Character Profile: The Hoplite

In ancient Greece, between 7th Century BCE and 4th Century BCE, Military Service was compulsory for most male citizens between the ages of 18-20 years old, and if an all-out War broke, then it was a requirement that all able-bodied male citizens below the age of 60 would be required to join the army. These soldiers were The Hoplite’s, armed foot soldiers who were expected to equip themselves at any point to defend their homes.

The Hoplite is also one of our toughest characters on The Warrior Masterclass, just behind the pirate! It’s a tough character for many reasons, but one of those reasons is the weapon system itself. The shield and spear routine is very different from the other routines on the Warrior Masterclass, and the distance travelled is also a lot further. So, to help you with both the weapon system and the character we’ve put together some of our best advice for getting to grips with The Hoplite!

When looking to get into character for The Hoplite, it’s best to hit the history books, and some of the most well-known hoplites were Spartans, helming from Sparta. Sparta was slightly different from other city-states in Ancient Greece, as they required all able-bodied citizens over the age of 20 to be a part of a professional army. This meant that they were incredibly well trained. So when you perform as the hoplite you need to look like you know what you are doing, so the aggression needs to be controlled, and your movements need to be deliberate whilst maintaining consistent high energy.

It’s important when performing as The Hoplite to maintain weapon control. The most crucial thing here is to make sure the weapon is always balanced, and the best way to do this is to make sure you hold your spear right in the middle and keep it as close to you as possible. When thrusting make sure you full extend using your full arm and drive forward with the front foot. A big problem a lot of people have is that they don’t step enough, remember that the power of the blow will come from taking big steps, and each move needs a step.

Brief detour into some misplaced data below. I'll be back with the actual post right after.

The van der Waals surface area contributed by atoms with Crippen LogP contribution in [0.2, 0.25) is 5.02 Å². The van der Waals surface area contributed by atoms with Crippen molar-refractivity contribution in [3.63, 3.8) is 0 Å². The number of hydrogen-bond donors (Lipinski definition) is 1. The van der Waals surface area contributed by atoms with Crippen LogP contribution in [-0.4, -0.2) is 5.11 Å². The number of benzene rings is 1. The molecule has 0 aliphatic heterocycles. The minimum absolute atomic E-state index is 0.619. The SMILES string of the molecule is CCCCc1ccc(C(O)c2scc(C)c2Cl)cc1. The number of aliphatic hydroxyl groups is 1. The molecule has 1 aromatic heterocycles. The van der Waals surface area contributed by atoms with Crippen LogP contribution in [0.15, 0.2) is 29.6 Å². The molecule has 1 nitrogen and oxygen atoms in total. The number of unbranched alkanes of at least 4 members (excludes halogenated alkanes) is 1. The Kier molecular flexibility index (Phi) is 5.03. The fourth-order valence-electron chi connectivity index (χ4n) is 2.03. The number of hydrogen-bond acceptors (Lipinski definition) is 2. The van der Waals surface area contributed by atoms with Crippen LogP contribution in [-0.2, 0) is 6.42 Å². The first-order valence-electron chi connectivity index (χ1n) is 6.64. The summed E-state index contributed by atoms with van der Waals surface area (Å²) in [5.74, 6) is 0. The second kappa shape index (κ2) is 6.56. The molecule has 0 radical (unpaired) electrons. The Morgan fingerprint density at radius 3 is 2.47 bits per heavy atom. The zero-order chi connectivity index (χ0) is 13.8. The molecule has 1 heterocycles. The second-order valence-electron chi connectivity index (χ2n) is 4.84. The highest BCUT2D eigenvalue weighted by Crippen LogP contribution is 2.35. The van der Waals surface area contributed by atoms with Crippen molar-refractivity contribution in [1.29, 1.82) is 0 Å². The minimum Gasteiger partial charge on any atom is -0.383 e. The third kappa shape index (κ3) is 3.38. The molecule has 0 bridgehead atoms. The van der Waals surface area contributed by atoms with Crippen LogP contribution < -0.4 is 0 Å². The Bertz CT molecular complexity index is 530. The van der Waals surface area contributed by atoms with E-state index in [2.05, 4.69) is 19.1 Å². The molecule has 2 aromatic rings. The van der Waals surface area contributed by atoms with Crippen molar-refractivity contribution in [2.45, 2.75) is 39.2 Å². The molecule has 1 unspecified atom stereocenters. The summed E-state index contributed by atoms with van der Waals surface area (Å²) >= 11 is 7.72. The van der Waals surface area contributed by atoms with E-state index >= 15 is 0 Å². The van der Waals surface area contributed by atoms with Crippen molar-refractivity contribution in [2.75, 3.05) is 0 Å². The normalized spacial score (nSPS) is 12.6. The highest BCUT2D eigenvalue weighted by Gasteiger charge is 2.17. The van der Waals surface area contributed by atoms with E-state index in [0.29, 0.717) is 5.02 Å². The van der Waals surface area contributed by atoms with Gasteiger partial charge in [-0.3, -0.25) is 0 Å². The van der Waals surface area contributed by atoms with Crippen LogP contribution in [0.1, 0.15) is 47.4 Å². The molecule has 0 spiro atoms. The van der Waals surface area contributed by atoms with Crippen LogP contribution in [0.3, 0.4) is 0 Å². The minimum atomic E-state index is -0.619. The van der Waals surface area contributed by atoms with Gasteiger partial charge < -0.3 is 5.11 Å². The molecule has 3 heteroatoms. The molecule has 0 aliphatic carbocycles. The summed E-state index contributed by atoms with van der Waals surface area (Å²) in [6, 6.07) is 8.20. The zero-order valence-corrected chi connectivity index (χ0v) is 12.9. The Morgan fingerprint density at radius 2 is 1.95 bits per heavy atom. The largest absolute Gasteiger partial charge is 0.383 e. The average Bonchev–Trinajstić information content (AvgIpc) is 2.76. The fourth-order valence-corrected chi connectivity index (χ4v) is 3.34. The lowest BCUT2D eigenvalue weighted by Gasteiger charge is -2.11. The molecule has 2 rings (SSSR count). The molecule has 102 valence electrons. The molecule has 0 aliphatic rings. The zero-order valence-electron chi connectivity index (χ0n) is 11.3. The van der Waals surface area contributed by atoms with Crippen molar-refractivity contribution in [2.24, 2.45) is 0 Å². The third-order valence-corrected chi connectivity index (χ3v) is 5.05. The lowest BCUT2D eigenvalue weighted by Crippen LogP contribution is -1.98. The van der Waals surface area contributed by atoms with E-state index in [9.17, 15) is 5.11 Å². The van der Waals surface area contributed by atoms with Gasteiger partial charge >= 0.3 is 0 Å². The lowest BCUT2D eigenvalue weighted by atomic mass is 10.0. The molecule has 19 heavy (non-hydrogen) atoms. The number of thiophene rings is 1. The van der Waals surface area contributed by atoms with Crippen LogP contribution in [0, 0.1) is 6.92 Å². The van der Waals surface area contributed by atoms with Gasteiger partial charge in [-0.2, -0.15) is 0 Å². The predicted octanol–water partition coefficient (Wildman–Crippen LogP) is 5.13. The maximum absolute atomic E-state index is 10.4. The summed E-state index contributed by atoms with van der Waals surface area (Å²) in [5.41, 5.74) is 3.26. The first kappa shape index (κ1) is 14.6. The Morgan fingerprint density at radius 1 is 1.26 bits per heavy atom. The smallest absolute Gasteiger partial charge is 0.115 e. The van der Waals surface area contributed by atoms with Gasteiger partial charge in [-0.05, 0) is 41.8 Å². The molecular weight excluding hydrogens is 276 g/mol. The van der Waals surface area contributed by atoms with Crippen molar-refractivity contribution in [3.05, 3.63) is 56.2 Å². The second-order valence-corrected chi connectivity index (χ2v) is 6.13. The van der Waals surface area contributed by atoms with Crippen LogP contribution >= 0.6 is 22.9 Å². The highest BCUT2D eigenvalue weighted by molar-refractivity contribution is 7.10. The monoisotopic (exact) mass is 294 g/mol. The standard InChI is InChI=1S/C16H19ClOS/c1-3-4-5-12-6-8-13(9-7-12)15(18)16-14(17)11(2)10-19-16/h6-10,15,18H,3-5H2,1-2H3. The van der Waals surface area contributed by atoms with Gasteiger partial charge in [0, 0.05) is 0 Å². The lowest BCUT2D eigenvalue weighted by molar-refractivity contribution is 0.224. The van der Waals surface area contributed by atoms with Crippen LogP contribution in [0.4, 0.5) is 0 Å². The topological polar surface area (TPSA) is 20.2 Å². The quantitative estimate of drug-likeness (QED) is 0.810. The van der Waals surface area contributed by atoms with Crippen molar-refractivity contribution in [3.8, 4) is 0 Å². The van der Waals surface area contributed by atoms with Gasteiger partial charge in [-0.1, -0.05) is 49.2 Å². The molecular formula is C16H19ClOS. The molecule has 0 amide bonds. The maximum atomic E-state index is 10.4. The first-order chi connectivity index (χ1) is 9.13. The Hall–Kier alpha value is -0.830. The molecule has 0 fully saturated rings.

The other thing to be aware of is making sure your attacks go high enough, and low enough. When you are attacking low with your spear make sure you go for your opponent's ankles. You need to make your opponent work when they are defending against your attacks. If you attack the middle, and then your low attack is aimed at their feet, the appearance is that it is very easy to defend against and takes the realistic performance aggression out of the routine. The same goes for high attacks, you always want to be aiming for the shoulder. Don’t go too high at the head, but again make your opponent work to defend the attack.

When swiping with the spear, you need to keep the weapon resting against the inside of your forearm, and tucked under your hip. This position means that you can keep control of the spear, and use it drive the weapon, swinging as you step.

If you are holding the spear overarm, you can only control the weapon so far when extending, so you need to drive with your feet and step, otherwise, once the weapon is at more than a 45-degree angle from you you will lose power. When you are driving forward make sure you drive off the back foot, and then back on the front foot. When you drive forward you are putting yourself in the range of your opponent's weapon, so you have to be fast, getting in and out like a scorpion.

The last key points we will leave you with, to make sure you are believable as a trained Hoplite, is to make sure you always keep the point of your weapon aimed at your opponent's chest, make sure your shield is slightly angled (ready to attack with) and that your shield and spear are touching.

Remember, you get out what you put in! Keep up the training, and film all your performances so you can watch them back! If you would like any of your routines critiqued by our instructors, or just want any further advice please get in touch by emailing us at info@britishactionacademy.com

Happy Training Warriors!

Created by Sam on 25 Mar 2020

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